Sindhu and Leander stand out in an otherwise lackluster year for Indian sports
Vol 4 | Issue 52
For Indian sport, 2013 was a year of controversies and low-key performances, the country's image globally taking a beating with the suspension of the Indian Olympic Association (IOA) by the apex body of world sport. Amid the gloom, Pusarla Venkata Sindhu provided some cheer.
It could have been worse as the IOA came perilously close to getting expelled from the International Olympic Committee (IOC). In this brinkmanship, the athletes were the biggest losers as the fight for the control of the country's top sports body heated up.
Sachin's retirement from international cricket left millions of his fans in distress (Photos: Indian Photo Agency)
In the internecine war, Lalit Bhanot, who spent 11 months in custody on corruption charges linked to the 2010 Commonwealth Games before being released on bail, and another tainted politician, Abhay Singh Chautala, were elected IOA secretary general and president unopposed.
The IOC took exception to this and suspended the IOA for its "failure to comply with the Olympic Charter and its statures, failure to inform the IOC in a timely matter, and as a protective measure against government interference in the IOA's election process".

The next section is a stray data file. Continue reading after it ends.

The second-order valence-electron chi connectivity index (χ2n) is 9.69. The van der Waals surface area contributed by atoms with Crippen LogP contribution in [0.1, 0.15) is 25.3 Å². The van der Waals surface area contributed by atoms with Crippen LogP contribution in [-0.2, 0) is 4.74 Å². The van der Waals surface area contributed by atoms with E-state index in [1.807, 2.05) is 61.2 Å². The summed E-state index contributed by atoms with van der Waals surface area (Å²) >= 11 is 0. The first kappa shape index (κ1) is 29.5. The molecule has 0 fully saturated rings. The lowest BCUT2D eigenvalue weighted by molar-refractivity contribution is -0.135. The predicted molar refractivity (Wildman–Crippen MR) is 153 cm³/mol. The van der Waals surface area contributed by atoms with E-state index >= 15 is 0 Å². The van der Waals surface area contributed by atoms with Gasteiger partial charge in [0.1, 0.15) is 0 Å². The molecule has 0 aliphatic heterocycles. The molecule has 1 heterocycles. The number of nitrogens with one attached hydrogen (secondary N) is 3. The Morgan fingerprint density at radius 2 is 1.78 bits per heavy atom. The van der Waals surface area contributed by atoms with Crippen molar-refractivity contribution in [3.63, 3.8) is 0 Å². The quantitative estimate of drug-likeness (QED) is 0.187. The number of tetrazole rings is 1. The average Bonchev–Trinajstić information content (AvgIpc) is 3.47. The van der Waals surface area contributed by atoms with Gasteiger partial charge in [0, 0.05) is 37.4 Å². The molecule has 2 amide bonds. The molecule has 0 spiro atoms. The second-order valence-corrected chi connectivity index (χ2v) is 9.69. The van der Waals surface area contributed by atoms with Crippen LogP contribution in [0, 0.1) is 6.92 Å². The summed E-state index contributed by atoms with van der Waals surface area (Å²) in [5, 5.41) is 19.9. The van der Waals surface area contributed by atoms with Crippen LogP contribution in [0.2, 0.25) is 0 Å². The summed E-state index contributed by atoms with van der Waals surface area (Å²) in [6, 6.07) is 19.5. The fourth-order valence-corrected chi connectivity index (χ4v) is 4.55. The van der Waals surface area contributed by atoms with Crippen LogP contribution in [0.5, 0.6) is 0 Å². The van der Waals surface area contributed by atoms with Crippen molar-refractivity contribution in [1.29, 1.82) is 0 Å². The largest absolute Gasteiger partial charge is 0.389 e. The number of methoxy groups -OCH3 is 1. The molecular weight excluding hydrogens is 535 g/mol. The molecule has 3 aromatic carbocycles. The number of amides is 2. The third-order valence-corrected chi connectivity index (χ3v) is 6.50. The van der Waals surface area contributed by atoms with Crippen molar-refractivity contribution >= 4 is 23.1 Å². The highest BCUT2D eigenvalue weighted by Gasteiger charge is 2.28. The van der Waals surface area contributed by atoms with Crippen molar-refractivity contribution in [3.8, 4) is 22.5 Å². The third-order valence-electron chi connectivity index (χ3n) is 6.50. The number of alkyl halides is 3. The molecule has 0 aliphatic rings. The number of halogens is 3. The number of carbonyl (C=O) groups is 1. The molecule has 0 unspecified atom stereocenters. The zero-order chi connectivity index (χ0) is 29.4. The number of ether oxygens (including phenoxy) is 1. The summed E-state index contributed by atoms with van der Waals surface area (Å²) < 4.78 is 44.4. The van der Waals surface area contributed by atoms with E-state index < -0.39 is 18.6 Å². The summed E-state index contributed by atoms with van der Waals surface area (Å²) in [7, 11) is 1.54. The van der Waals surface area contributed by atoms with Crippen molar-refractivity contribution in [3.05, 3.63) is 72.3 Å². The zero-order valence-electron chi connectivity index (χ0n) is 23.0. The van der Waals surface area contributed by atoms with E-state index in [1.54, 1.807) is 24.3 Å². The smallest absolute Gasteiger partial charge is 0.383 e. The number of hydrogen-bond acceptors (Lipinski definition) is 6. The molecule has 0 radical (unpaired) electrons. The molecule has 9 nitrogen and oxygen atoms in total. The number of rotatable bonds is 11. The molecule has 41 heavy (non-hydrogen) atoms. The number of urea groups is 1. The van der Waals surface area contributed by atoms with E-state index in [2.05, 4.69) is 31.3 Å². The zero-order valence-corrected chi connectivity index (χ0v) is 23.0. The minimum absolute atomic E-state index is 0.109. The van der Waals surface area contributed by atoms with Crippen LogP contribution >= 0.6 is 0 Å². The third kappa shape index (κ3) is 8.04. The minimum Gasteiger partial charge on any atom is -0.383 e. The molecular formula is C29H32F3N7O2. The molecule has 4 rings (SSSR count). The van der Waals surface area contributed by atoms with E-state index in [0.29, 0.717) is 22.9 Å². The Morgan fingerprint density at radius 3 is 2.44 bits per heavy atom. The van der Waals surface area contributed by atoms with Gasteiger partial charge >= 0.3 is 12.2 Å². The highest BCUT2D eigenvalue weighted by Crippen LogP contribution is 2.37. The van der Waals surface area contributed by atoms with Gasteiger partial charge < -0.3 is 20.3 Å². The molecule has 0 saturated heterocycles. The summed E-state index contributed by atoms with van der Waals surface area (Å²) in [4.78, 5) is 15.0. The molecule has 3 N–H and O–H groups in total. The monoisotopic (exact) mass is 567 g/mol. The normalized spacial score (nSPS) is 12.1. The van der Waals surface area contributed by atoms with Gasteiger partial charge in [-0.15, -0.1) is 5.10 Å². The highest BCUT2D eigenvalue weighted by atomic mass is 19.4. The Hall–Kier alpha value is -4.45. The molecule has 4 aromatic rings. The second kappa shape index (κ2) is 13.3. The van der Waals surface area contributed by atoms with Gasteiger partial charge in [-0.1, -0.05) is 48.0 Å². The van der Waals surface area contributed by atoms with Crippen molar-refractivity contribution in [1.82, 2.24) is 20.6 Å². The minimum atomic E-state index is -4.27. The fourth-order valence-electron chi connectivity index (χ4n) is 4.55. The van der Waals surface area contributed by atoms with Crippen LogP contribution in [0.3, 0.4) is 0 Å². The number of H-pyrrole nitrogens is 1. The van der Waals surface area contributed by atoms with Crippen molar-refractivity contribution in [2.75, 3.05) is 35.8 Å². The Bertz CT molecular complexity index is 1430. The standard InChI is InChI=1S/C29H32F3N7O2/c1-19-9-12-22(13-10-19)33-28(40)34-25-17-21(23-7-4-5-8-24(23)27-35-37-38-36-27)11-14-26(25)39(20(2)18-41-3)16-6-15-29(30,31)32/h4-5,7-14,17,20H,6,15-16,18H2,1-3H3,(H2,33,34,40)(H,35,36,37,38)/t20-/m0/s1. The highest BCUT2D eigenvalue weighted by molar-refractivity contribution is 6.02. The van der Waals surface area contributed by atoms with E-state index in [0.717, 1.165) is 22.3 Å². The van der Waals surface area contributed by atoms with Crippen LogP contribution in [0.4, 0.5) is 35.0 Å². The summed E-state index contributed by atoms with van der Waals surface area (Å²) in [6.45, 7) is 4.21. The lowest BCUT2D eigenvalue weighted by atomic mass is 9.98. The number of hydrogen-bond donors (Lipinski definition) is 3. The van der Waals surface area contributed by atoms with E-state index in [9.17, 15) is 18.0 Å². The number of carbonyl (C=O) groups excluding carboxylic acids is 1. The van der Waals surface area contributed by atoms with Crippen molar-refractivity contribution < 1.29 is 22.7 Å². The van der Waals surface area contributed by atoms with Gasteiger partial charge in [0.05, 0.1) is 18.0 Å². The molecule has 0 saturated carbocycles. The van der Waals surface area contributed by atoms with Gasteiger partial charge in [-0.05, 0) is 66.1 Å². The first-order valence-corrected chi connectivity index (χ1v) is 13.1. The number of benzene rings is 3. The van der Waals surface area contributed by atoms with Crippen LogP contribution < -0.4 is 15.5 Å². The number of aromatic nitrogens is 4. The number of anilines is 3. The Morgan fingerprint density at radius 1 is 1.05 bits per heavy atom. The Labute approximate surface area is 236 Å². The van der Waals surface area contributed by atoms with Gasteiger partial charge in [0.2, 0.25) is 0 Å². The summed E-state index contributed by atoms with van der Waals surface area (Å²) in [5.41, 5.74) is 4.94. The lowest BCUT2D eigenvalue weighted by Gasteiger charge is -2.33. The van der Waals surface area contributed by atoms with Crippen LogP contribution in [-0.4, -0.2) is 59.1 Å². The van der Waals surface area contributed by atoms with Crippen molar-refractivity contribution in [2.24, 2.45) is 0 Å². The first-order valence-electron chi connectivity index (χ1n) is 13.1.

The IOA eventually gave in earlier this month when the two pulled out. It also amended its constitution as directed by the IOC, barring the charge-sheeted from contesting the elections fixed for Feb 9.
Again, the off-circuit machinations conspired in India missing the 2014 Formula One calendar after three successful outings at the Buddh International Circuit.
Though organisers Jaypee Group are confident of seeing out the five-year F1 contract from 2015, they would welcome government support needed to make things easier in organising the event for all concerned.
F1 boss Bernie Ecclestone has made it clear that India needs to relook its tax and bureaucratic structure if it wants to hold the race in the longer run.
This year's Indian Grand Prix was the most action-packed of the three editions, culminating with Sebastian Vettel winning his fourth world title at the age of 26.
It was a frustrating year for Indian cricket as charges of betting and spot-fixing and the retirement of the legendary Sachin Tendulkar shook the faith of the fans who worshipped the game.
Amid the gloom, there was one on-field sparkle when India won the Champions Trophy in England, even if the cynics discount the 4-0 whitewash of Australia in the Border-Gavaskar Trophy at home.
The retirement of Tendulkar left millions of his diehard fans in distress. However, they were in for a big cheer within hours of playing his last international match when he was conferred the Bharat Ratna, the country's highest civilian award.
By the end of the year, the India were beaten in the ODI series in South Africa but faith in the young side was reposed after they put on a stunning performance in the first match of the two-Test series. In the first Test in Johannesburg, India came close and fell three wickets short of what would have been their third Test win in South Africa.